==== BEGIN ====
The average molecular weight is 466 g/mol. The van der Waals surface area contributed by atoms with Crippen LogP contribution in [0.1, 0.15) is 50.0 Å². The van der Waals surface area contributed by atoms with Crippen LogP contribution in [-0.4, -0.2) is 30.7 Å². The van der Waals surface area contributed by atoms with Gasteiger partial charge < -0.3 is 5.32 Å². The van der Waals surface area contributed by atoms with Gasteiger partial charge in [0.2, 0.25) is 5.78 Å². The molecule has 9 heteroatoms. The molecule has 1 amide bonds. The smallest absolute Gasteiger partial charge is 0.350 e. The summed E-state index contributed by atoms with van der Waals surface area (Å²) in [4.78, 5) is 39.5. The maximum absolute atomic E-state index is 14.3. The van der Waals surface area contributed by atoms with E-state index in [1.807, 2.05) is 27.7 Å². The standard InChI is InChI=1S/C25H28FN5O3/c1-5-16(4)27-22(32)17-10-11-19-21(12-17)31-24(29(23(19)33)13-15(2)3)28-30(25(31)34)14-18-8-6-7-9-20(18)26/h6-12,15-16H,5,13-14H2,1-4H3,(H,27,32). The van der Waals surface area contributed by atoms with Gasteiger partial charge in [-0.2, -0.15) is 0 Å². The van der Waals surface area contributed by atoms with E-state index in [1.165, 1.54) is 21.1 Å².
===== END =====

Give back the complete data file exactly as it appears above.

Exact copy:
The average molecular weight is 466 g/mol. The van der Waals surface area contributed by atoms with Crippen LogP contribution in [0.1, 0.15) is 50.0 Å². The van der Waals surface area contributed by atoms with Crippen LogP contribution in [-0.4, -0.2) is 30.7 Å². The van der Waals surface area contributed by atoms with Gasteiger partial charge < -0.3 is 5.32 Å². The van der Waals surface area contributed by atoms with Gasteiger partial charge in [0.2, 0.25) is 5.78 Å². The molecule has 9 heteroatoms. The molecule has 1 amide bonds. The smallest absolute Gasteiger partial charge is 0.350 e. The summed E-state index contributed by atoms with van der Waals surface area (Å²) in [4.78, 5) is 39.5. The maximum absolute atomic E-state index is 14.3. The van der Waals surface area contributed by atoms with E-state index in [1.807, 2.05) is 27.7 Å². The standard InChI is InChI=1S/C25H28FN5O3/c1-5-16(4)27-22(32)17-10-11-19-21(12-17)31-24(29(23(19)33)13-15(2)3)28-30(25(31)34)14-18-8-6-7-9-20(18)26/h6-12,15-16H,5,13-14H2,1-4H3,(H,27,32). The van der Waals surface area contributed by atoms with Gasteiger partial charge in [-0.2, -0.15) is 0 Å². The van der Waals surface area contributed by atoms with E-state index in [1.165, 1.54) is 21.1 Å².